This dark, bitterly funny plotline has all sorts of political and moral implications, chiefly the conflict between true love and the relentless quest for money and fame. But to this brooding story is added Alan Menken's bouncy Sixties-style pop tunes and the late Howard Ashman's clever lyrics. Ashman also created the original staging, adding a harmonizing trio of black women who serve as chorus commentators. The result is a stylish, sweet, and sour blend of humor, charm, and horror. Menken and Ashman's songs aren't gorgeous or particularly memorable, in the manner of Rodgers and Hammerstein, but they are certainly infectious and well crafted. It's clear why the Walt Disney organization snapped them up to pen tunes for such movie musicals as The Little Mermaid, Aladdin, and Beauty and the Beast. And unlike many contemporary songsmiths, Menken and Ashman wrote songs that helped drive the narrative, which is happily packed with an array of wacky characters from start to finish.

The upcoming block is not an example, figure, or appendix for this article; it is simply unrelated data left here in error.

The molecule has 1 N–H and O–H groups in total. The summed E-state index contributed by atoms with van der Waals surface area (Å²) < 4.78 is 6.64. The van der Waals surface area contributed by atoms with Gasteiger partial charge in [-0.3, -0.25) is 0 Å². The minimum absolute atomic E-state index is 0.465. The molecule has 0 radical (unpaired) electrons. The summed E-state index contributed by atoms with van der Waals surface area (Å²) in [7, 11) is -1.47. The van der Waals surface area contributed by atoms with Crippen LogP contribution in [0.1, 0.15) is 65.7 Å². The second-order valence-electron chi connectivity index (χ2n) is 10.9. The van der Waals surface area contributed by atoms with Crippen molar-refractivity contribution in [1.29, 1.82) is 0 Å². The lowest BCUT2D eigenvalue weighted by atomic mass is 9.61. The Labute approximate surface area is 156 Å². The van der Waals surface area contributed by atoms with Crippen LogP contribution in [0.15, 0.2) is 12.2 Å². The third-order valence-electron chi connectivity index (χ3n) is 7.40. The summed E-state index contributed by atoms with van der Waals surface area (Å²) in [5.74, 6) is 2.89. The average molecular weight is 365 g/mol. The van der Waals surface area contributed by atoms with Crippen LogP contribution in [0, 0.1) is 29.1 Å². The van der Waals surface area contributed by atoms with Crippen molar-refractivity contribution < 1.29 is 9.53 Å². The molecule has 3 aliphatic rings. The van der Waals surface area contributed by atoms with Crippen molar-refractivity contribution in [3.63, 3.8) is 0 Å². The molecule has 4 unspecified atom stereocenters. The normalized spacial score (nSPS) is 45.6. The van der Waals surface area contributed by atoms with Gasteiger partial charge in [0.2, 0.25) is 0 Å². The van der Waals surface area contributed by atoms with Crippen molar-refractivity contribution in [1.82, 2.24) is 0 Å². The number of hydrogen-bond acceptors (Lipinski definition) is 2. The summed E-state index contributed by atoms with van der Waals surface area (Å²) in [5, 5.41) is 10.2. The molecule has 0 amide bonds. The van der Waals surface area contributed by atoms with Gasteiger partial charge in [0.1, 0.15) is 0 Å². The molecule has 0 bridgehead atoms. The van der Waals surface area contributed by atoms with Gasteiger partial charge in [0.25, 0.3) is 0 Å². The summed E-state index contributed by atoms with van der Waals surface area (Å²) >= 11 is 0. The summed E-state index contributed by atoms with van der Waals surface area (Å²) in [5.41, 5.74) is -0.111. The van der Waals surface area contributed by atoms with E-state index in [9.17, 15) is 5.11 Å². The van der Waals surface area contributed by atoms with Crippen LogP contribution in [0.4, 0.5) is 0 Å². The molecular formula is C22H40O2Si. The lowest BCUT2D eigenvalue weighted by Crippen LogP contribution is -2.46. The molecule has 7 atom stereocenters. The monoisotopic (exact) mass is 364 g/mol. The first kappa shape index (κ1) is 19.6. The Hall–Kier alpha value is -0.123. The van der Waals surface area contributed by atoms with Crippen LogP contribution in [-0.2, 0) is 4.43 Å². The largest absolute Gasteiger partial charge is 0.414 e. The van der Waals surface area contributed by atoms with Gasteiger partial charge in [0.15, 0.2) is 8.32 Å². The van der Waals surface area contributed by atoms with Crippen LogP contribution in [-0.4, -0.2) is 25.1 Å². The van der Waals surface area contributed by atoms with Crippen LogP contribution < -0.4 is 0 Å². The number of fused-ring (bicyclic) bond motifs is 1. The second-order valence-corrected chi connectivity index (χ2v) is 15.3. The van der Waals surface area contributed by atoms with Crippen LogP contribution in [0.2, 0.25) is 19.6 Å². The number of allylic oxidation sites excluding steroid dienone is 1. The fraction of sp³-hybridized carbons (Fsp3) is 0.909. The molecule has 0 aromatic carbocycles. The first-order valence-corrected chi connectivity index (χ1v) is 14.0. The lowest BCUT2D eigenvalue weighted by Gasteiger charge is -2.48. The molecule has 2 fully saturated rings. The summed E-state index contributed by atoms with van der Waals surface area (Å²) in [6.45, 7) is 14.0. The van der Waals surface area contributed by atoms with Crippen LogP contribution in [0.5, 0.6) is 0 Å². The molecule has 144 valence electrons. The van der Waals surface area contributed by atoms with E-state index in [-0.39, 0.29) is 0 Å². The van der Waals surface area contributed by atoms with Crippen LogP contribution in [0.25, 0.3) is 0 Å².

Hunter Foster, Alice Ripley: On familiar tracks
Hunter Foster, Alice Ripley: On familiar tracks

Details

Book and lyrics by Howard Ashman, music by Alan Menken, directed by Connie Grappo. With Dioni Michelle Collins, Hunter Foster, Moeisha McGill, Billy Porter, Alice Ripley, Reg Rogers, Lee Wilkof, and Haneefah Wood.

Presented through June 15; Call 305-444-9293.

The Actors' Playhouse at Miracle Theatre, 280 Miracle Mile, Coral Gables, FL